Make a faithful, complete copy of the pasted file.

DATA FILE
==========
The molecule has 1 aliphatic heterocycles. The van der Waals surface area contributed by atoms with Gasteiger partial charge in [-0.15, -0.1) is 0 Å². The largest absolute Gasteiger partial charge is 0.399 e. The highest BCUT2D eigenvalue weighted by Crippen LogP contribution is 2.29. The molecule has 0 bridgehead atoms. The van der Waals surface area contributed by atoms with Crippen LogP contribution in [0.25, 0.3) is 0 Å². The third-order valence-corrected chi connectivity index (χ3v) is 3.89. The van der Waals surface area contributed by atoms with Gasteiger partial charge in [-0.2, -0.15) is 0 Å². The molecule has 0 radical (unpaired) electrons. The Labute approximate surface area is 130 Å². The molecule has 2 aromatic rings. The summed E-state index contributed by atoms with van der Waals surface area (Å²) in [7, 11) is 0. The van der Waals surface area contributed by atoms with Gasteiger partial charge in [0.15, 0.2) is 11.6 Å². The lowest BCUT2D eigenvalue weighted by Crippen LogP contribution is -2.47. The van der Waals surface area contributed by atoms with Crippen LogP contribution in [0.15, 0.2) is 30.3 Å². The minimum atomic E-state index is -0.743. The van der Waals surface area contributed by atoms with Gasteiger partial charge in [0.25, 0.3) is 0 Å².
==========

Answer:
The molecule has 1 aliphatic heterocycles. The van der Waals surface area contributed by atoms with Gasteiger partial charge in [-0.15, -0.1) is 0 Å². The largest absolute Gasteiger partial charge is 0.399 e. The highest BCUT2D eigenvalue weighted by Crippen LogP contribution is 2.29. The molecule has 0 bridgehead atoms. The van der Waals surface area contributed by atoms with Crippen LogP contribution in [0.25, 0.3) is 0 Å². The third-order valence-corrected chi connectivity index (χ3v) is 3.89. The van der Waals surface area contributed by atoms with Gasteiger partial charge in [-0.2, -0.15) is 0 Å². The molecule has 0 radical (unpaired) electrons. The Labute approximate surface area is 130 Å². The molecule has 2 aromatic rings. The summed E-state index contributed by atoms with van der Waals surface area (Å²) in [7, 11) is 0. The van der Waals surface area contributed by atoms with Gasteiger partial charge in [0.15, 0.2) is 11.6 Å². The lowest BCUT2D eigenvalue weighted by Crippen LogP contribution is -2.47. The van der Waals surface area contributed by atoms with Crippen LogP contribution in [0.15, 0.2) is 30.3 Å². The minimum atomic E-state index is -0.743. The van der Waals surface area contributed by atoms with Gasteiger partial charge in [0.25, 0.3) is 0 Å².